We always do 1:1 with all active labor or section patients. We circulate and recover our section patients, but they are our only patient at the time. We have 2 or 3 at the most "watcher " patients in L and D..PTL or Mag..etc. No PCAs in L and D. Usually one secretary for the unit. We do about 300 deliveries a month, core staff is 3 RNs and 1 scrub tech at all times.

    On our perinatal floor, we have 4 patients each at the very most, some days we also have 1 PCA to the floor (12 patients) and 1 secretary..but not always. We can get pulled up to perinatal for staffing if they have over 4 patients each. (that is the only floor where we get pulled)
    I wanna work where you work!!!! The only time we are 1:1 is if the floor isn't busy! We do about 400 deliveries a month, in the daytime there is a dedicated circulator, and recovery room nurse. On nights your circulate and recover your own c-section pts, usually then you are 1:1 but not always. If another c-section is called and the unit is hopping whoever is already recovering will recover the next patient. We have sometimes have even been 3:1 (I HATE when that happens), and usually one of those pt's is in active labor.

    We don't float in or out of our unit. We have to take one 12 hour call each schedule period with assigned weekend call once every 3-4 months. It helps, but when you have several callouts you are screwed. Our manager has hired several nurses most with prior L&D experience so they do not require as much orientation but they are all still in oreintation.
  8. by   crosfam
    Where do you work? National Standard is 2:1 labor, but how do you watch a patient on the monitor and circulate at the same time. Sounds a dangerous to me.
  9. by   crosfam
    Amen to that! If we miss we are to busy for lunch we clock out no lunch and are not deducted the 30 min.s we should of had.
    We usually have 5-6 RN's, 2 tech.'s, and a HUC. Our ratio is usually 1 labor with outpatient triage or an antepartum.
  10. by   SuperFlyRN
    In our hospital it is L&D is ALWAYS 1:1, even if that patient is long, thick and closed and intact and basically sleeping. PP our guidelines are four couplets per RN but, if necessary, we CAN go to five couplets per RN. My last shift I worked we were extemely short staffed and had 25 couplets to 4 RN's and we had to do some creative scheduling and use NICU to help with a 10 baby assignment and and the PP RN takes 10 moms. Yuck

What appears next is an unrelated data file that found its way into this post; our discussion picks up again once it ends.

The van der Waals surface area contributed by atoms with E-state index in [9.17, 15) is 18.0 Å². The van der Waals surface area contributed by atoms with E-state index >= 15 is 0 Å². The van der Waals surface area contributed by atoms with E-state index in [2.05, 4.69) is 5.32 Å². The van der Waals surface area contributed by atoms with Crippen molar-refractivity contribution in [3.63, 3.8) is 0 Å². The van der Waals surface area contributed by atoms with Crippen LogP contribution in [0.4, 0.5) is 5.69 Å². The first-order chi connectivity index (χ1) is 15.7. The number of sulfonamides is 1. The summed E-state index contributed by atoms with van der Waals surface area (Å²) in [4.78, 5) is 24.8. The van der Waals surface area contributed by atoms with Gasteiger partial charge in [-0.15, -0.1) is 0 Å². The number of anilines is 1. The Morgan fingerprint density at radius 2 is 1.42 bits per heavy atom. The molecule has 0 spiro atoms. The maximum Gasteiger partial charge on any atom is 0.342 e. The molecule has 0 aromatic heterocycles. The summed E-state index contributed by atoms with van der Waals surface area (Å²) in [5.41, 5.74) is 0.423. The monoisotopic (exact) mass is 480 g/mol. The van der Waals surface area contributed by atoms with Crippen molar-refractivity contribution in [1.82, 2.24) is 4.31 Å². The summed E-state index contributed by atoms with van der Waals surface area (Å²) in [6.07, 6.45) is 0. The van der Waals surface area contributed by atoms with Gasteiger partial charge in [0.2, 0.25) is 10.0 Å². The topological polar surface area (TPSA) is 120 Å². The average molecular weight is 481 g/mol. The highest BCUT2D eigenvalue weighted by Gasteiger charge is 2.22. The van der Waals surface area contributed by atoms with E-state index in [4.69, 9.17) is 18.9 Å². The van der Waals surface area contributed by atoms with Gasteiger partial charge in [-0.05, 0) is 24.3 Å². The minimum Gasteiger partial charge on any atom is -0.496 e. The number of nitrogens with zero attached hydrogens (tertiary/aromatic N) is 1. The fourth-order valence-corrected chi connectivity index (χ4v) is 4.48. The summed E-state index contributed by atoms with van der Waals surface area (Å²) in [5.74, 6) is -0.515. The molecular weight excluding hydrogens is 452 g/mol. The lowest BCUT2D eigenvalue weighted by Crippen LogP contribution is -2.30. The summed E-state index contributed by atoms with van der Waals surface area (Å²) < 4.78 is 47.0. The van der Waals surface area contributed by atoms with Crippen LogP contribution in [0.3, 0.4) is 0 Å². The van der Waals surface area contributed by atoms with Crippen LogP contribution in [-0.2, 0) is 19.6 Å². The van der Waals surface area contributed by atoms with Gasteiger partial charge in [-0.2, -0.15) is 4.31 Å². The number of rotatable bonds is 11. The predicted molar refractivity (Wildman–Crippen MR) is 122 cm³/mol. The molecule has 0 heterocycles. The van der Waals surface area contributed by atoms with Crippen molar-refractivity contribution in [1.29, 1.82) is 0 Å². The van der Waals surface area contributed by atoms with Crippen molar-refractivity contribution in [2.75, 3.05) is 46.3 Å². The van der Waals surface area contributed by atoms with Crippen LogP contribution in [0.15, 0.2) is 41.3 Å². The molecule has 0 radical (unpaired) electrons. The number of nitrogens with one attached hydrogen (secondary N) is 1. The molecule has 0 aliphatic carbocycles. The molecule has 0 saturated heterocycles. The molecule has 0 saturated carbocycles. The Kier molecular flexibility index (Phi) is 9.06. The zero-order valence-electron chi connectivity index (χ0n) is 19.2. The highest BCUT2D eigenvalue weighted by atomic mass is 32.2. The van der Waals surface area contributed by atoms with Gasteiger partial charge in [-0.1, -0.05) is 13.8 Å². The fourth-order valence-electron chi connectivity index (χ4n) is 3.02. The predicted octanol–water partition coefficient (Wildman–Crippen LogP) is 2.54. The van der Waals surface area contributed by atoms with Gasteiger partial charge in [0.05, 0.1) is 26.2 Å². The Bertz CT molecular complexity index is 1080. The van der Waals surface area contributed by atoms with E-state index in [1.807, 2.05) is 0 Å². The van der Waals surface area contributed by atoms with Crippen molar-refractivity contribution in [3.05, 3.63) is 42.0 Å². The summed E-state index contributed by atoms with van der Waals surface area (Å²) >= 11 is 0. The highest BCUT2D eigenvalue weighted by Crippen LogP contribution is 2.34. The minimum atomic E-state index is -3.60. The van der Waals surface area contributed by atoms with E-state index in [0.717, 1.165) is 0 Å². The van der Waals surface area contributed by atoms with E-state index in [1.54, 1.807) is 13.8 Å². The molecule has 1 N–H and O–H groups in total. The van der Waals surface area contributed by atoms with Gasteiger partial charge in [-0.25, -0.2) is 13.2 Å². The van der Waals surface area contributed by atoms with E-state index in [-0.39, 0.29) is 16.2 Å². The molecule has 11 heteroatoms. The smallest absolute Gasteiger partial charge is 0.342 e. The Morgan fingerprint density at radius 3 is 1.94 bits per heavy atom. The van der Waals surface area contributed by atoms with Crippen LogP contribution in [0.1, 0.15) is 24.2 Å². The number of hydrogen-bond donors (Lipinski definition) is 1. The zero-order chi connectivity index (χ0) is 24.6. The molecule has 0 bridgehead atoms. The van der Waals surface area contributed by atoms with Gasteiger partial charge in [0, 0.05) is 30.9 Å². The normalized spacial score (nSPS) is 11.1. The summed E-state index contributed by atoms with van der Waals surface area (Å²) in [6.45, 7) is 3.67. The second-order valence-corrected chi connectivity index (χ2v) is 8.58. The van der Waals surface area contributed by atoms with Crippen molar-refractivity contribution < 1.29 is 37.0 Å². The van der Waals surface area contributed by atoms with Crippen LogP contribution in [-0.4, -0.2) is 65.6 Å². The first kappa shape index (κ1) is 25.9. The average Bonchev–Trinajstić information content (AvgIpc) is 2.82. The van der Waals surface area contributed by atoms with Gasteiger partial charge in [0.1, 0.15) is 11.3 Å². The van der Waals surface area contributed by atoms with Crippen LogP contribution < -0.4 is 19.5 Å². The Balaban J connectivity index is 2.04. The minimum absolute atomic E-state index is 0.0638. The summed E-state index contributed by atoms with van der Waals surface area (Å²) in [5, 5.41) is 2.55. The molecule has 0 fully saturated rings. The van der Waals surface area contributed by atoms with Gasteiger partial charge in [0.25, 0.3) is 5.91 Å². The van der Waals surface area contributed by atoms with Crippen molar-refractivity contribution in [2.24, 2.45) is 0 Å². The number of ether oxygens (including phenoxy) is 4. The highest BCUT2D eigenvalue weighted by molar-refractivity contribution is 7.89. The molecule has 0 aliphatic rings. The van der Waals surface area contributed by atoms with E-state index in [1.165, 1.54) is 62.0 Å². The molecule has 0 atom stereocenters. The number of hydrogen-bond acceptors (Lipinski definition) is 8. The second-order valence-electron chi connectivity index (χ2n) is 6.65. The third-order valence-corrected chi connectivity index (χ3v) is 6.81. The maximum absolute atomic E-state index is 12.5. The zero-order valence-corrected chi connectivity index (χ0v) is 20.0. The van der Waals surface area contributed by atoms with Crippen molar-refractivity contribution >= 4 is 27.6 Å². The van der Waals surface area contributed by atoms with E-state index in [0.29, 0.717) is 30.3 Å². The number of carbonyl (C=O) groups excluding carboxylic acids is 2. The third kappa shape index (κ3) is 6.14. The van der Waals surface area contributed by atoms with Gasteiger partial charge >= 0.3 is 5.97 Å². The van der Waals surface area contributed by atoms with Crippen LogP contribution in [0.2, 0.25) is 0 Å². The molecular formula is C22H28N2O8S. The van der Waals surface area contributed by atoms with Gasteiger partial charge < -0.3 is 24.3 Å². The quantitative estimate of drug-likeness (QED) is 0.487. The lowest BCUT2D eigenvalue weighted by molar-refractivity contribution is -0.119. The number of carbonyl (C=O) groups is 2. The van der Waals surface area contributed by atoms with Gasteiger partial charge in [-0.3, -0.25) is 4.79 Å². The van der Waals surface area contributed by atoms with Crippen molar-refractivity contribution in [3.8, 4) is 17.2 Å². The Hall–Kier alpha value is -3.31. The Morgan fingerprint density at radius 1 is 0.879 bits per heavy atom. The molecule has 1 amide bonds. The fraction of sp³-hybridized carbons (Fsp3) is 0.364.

11. by   kastas
    Holy cow! I can't imagine 3:1 !! We (almost) always get 1:1, 2:1 if overnight induction or slow moving prime. We do have separate areas for antenatals, but staff that also. The ante side we have anywhere from 4 to 8 patients (rarely any pp mom's/babies over there). We staff with 5 minimum RN's. One has to be with the antes if any are PTL or "time bombs" and one has to be in triage (separate area also). That leaves us 3 for L&D on most nights and we do 200+ deliveries/mo.
  12. by   SmilingBluEyes
    We staff much like SueB. If in the event, we go back for section, the staff on the unit watch the remaining labor patients, usually about an hour to hour and half til the section is complete and patient done w/PACU recovery (which is done in her room, immediately after the surgery----the labor nurse does the recovery of the newborn and mom in that hour, unless the baby is sick).

    We have to wear lots of hats, cause we are an LDRP and GYN unit, so we have to help each other a lot--and be willing to change assignments sometimes, as the day changes.

    There are very few uninterupted meal breaks, really. That is just how it works in OB.
  13. by   LDRNMOMMY
    Yes, 3:1 sucks bad, thankfully it is the exception, not the rule. That usually happens when you have multiple call outs, no call person, no one wants to come in to work overtime, and a full moon! Most of the time we are 2:1.